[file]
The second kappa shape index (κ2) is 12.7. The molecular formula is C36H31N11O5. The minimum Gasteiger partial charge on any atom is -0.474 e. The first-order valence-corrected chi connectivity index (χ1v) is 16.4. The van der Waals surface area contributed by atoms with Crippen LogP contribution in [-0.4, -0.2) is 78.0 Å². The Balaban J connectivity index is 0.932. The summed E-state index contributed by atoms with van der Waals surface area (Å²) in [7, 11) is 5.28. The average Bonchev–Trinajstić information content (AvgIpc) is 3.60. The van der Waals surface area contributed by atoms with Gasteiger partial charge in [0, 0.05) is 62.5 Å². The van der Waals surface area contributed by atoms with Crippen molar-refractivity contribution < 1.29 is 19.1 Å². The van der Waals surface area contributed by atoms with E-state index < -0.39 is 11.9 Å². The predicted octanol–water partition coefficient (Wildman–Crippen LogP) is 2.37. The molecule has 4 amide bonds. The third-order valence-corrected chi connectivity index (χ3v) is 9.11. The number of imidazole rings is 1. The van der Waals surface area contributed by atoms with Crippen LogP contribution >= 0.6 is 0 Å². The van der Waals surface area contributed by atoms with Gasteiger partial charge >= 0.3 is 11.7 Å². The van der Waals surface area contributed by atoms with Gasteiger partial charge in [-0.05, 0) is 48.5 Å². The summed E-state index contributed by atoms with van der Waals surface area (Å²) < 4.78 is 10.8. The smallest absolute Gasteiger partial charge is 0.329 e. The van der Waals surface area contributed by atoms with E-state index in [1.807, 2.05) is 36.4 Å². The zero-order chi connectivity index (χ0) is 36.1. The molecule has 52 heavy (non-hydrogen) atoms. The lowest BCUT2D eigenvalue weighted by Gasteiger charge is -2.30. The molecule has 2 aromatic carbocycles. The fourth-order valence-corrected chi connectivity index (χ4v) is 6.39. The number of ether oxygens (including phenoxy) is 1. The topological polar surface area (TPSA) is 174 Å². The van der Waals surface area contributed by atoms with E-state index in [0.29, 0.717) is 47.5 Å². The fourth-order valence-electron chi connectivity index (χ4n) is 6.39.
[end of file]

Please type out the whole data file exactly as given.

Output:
The second kappa shape index (κ2) is 12.7. The molecular formula is C36H31N11O5. The minimum Gasteiger partial charge on any atom is -0.474 e. The first-order valence-corrected chi connectivity index (χ1v) is 16.4. The van der Waals surface area contributed by atoms with Crippen LogP contribution in [-0.4, -0.2) is 78.0 Å². The Balaban J connectivity index is 0.932. The summed E-state index contributed by atoms with van der Waals surface area (Å²) in [7, 11) is 5.28. The average Bonchev–Trinajstić information content (AvgIpc) is 3.60. The van der Waals surface area contributed by atoms with Gasteiger partial charge in [0, 0.05) is 62.5 Å². The van der Waals surface area contributed by atoms with Crippen molar-refractivity contribution < 1.29 is 19.1 Å². The van der Waals surface area contributed by atoms with E-state index < -0.39 is 11.9 Å². The predicted octanol–water partition coefficient (Wildman–Crippen LogP) is 2.37. The molecule has 4 amide bonds. The third-order valence-corrected chi connectivity index (χ3v) is 9.11. The number of imidazole rings is 1. The van der Waals surface area contributed by atoms with Crippen LogP contribution >= 0.6 is 0 Å². The van der Waals surface area contributed by atoms with Gasteiger partial charge >= 0.3 is 11.7 Å². The van der Waals surface area contributed by atoms with Gasteiger partial charge in [-0.05, 0) is 48.5 Å². The summed E-state index contributed by atoms with van der Waals surface area (Å²) < 4.78 is 10.8. The smallest absolute Gasteiger partial charge is 0.329 e. The van der Waals surface area contributed by atoms with E-state index in [1.807, 2.05) is 36.4 Å². The zero-order chi connectivity index (χ0) is 36.1. The molecule has 52 heavy (non-hydrogen) atoms. The lowest BCUT2D eigenvalue weighted by Gasteiger charge is -2.30. The molecule has 2 aromatic carbocycles. The fourth-order valence-corrected chi connectivity index (χ4v) is 6.39. The number of ether oxygens (including phenoxy) is 1. The topological polar surface area (TPSA) is 174 Å². The van der Waals surface area contributed by atoms with E-state index in [0.29, 0.717) is 47.5 Å². The fourth-order valence-electron chi connectivity index (χ4n) is 6.39.